It is difficult to believe that on 21st September I walked across the bed of this lake photographing grazing ponies.

The frost patterns on the flanks of this damp donkey rather belied the warmth of the day.

Leaving the pool we visited Mum at Woodpeckers. Jackie took this photograph as my mother demonstrated her improving smile. She has suffered a chest infection requiring two series of antibiotics. She has recovered from this, but still has a cough. She doesn’t see too well, but has all her marbles.

Later, Nick Hayter visited to estimate for decorating the kitchen and sitting room.

This evening we dined on a rack of pork spare ribs served with Jackie’s flavoursome savoury rice topped with an omelette, with which she drank Hoegaarden and I drank Scheiber Cabernet Franc 2015.

As Happy As A Pig In The Proverbial

Earlier today I watched recordings of the rugby World Cup matches between Australia and Uruguay and between England and Argentina.

After lunch we took a drive up to the north of the forest.

Pigs are free for the next six weeks or so to enjoy searching for acorns and other forest fruits, known as mast, that litter the roads and woods.

 

 

 

 

This sow led her troop along the verges of North Gorley. She was not averse to leading them across the road.

Sometimes a straggler, snuffling, snorting, and squeaking among the terrain, would wake up to the fact that the others had moved on, and take off like a porcine Exocet to catch up.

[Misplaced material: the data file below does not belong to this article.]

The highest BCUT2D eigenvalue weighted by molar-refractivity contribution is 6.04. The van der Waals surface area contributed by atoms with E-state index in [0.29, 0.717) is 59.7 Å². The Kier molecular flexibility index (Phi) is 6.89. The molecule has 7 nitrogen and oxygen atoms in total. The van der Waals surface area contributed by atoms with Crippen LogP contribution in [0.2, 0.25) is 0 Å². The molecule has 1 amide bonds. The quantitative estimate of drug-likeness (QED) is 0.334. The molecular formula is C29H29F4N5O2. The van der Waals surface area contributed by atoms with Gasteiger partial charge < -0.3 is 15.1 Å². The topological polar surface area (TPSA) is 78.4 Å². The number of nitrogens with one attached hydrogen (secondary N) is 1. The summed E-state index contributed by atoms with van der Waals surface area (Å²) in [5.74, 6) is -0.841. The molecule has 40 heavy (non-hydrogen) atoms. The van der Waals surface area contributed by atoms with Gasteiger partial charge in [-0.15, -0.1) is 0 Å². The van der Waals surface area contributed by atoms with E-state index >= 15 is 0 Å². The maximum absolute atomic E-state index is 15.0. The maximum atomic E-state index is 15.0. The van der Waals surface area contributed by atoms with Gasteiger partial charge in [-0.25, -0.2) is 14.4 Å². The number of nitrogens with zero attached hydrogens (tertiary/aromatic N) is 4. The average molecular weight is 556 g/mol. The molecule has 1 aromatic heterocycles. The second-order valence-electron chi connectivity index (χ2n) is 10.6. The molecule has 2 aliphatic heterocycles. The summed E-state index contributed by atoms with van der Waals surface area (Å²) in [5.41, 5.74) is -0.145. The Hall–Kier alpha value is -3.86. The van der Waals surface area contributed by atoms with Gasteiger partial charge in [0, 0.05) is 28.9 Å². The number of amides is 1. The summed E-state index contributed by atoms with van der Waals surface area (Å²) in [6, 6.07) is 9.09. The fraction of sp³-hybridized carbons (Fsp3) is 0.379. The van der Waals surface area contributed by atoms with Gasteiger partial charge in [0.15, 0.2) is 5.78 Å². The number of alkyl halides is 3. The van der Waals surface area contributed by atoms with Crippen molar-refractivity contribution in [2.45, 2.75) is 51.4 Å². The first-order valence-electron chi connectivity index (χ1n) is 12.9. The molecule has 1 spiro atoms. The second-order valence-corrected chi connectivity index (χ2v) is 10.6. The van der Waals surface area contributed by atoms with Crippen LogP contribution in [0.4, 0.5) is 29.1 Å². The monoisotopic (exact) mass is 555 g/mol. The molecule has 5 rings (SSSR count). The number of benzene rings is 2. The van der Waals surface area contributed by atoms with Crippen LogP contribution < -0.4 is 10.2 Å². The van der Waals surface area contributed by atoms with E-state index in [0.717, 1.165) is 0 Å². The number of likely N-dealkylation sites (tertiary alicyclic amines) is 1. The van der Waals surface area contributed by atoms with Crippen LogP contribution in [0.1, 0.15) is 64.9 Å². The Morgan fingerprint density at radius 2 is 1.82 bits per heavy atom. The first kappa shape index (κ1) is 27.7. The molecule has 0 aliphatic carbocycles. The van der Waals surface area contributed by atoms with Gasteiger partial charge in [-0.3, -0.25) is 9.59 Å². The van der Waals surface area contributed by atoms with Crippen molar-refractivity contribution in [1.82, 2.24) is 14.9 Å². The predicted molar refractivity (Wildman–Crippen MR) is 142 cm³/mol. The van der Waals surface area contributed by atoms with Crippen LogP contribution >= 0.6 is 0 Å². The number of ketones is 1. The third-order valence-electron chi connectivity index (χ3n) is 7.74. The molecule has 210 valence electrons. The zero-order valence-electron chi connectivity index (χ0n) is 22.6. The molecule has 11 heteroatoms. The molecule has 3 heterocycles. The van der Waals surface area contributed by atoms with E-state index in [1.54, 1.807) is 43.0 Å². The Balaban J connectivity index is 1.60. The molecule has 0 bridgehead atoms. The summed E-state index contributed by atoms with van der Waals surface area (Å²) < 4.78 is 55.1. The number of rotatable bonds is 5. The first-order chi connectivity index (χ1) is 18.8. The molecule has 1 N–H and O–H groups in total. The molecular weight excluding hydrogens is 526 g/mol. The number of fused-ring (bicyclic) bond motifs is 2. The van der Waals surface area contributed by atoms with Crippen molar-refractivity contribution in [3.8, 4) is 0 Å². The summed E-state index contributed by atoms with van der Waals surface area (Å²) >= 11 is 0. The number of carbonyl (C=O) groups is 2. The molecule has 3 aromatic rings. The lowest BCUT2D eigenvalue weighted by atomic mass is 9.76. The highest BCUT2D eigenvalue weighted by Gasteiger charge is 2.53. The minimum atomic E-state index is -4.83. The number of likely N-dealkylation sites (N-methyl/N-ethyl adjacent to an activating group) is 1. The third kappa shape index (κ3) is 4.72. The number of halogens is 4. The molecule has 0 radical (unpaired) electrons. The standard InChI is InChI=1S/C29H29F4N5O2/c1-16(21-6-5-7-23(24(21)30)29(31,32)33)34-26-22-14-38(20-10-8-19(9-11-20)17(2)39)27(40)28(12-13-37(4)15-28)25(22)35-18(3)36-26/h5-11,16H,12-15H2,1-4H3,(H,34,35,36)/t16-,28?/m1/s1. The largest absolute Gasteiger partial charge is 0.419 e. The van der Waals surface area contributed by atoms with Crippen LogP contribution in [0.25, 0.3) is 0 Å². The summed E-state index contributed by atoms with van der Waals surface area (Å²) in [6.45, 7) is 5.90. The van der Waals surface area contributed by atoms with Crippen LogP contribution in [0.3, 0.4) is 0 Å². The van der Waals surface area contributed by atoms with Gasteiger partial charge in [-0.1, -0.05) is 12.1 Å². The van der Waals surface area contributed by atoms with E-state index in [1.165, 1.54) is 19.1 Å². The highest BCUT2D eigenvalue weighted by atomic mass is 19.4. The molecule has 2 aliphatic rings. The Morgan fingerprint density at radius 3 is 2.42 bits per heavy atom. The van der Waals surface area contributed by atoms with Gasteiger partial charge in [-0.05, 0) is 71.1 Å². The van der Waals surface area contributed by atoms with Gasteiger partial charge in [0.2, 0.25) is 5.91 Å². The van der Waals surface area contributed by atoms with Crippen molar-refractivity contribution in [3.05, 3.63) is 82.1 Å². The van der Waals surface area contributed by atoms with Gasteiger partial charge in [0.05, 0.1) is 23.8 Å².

As one car speeded on, having passed the main group, one of these creatures darted from the undergrowth straight across its path. Fortunately I saw this coming and held up my hand in warning.

Horse chestnuts, known as conkers, are not, as far as I know, among the forest fruits favoured by the pigs. They were ignoring those that had fallen from a tree in someone’s garden.

Ponies foraging along the Gorley Road ignored

another group of small pigs on the road ahead.

For the first time we followed a No Through Road to Ogdens North. This took us along a somewhat pitted road through rugged landscape and terminating in a

gravelly stream,

in which were reflected leaves above.

Mushrooms in the grass,

and lingering lichen coating a rotting branch, lay on the soggy banks.

I thought it best for my sandalled feet not to cross the muddy footbridge.

As we left a pair of determined ponies steadily approached from the woods, to join

another grazing on the open ground.

This evening we dined on prawn fishcakes topped with sweet chilli sauce, Jackie’s superb savoury rice, and ratatouille so liberally containing chillis as to make them much more appealing to me than to the Culinary Queen, who drank Hoegaarden while I drank Patrick Chodot Brouilly 2017.

 

No Sensible Pony

On another warm day of clear blue skies we accompanied Matthew and Poppy to Everton Garden Centre to buy a birthday present, then lunched in their Camellia’s CafĂ©.

The very well cooked, plentiful, meals set us up for the day. Mine consisted of chicken and ham pie, new potatoes, and vegetables; Mat’s was roast duck; Jackie’s jacket potato; and Poppy’s roast beef.

Later, our son and granddaughter left to return home, breaking the journey with a visit to Becky and Ian, while we drove into the forest,

taking the Lower Sandy Down route and enjoying the sun-dappled environment, with its

reflections in the stream crossed by Church Lane,

where blackberries ripen

and lichen coats the beams of the fence to Heywood Mill House.

We caused a group of walkers on Rodlease Lane to hug the verges.

I have often thought of photographing this very rickety building on Pilley Street before it falls down. It is Tootlepedal who prompted me to actually do it. An elderly gentleman often sits on the chair leaning to our left of the structure. Is he, I wonder, selling the eggs?